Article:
Newport councilors told county commissioners that the city intends to expand growing room in and around the town’s Big Creek Reservoirs, as well as Big Creek Road that connects the two areas to the city water treatment plant off Big Creek Road and NE Harney. The county commission has already received a favorable recommendation from its planning commission. The commission is likely to approve it, according to Belmont. But there may be a little fly in the ointment. The city will eventually annex the reservoir areas which include private homes lying outside the annexed areas, served by Big Creek Road. City officials suggested that the city and the county share some of the cost of maintaining Big Creek Road since it serves not only the reservoir area but residents who live outside the city’s area of influence and which likely will remain under county jurisdiction for the foreseeable future. Belomont said there is some room to talk but he didn’t seem very interested in the county paying for part of the road’s maintenance once the annexation and the road is turned over to the city. Both sides agreed to talk about it in the near future.
Newport Municipal Airport: Looking to unload some of the costs of running the Newport Municipal Airport, Newport City Council Ralph Busby suggested the county take a role in running the airport, especially in the event of a natural disaster. Busby said the airport will have a county-wide role to play – a big one. Commissioners and County Counsel Wayne Belmont said future discussions are certainly warranted but those talks should also include the Port of Newport, which has far better access to state and federal grants to help shoulder some of the costs of airport maintenance. Belmont pointed out that ports are commonly associated with airport operations and management. Commission Chair Terry Thompson said the county will be at the table to discuss the future of the airport.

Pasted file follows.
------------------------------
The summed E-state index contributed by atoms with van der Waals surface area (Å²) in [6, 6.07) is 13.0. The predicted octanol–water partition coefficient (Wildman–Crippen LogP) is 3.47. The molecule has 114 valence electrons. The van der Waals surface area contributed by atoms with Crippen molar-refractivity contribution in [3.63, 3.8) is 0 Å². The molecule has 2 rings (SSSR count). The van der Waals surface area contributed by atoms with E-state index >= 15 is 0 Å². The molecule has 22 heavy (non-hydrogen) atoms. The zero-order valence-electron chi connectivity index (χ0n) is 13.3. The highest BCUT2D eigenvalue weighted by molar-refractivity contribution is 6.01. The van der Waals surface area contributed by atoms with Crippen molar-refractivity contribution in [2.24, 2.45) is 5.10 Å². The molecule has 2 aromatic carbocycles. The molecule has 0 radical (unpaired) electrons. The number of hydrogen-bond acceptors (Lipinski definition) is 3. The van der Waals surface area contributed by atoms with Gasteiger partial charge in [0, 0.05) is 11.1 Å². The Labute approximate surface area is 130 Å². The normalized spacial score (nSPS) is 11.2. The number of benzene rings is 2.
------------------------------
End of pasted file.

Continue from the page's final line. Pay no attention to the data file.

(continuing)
Emergency planning and preparedness:
Lincoln County Emergency Manager Jenny Demaris told the Newport City Council that city and county department heads are responsible for keeping up with FEMA and other federal disaster training and certification programs to ensure that Lincoln County can respond effectively to a major disaster. She cautioned that federal disaster re-imbursement funds could be withheld by FEMA if local training requirements are not actively pursued and maintained.
County Commissioners and Newport City Councilors briefly reviewed the current configuration and funding for regional ambulance services. Both sides heard about some service level differences that need to be clearly understood as it relates to any changes in service provided by Pacific West Ambulance, which serves most of the county.
Fire Department integration of certain services:
An element that recently got put back on the back burner, fire department cooperation and coordination, was again acknowledged and it’s benefits of blending various fire department operations and training, equipment purchases and volunteer recruitment were. Such a move was stymied recently by the Newport City Council because it was opposed by Newport Firefighters. However, commissioners said the idea is not going away because of the obvious cost savings such plans offer.
Roads and government owned properties:
Commissioners and councilors acknowledged that there are numerous parcels of land and structures that lie within each other’s jurisdictional boundaries. The two agencies agreed to carefully inventory their own properties, wherever they’re located and to examine them to ensure that they’re producing the highest benefit for the taxpayer. Belmont said there is probably 20 or fewer pieces of property big enough or valuable enough to warrant such attention.
At 43 minutes into the hour, Commission Chairman Terry Thompson asked for any further input on anything. Hearing nothing, down went the gavel and the meeting was over.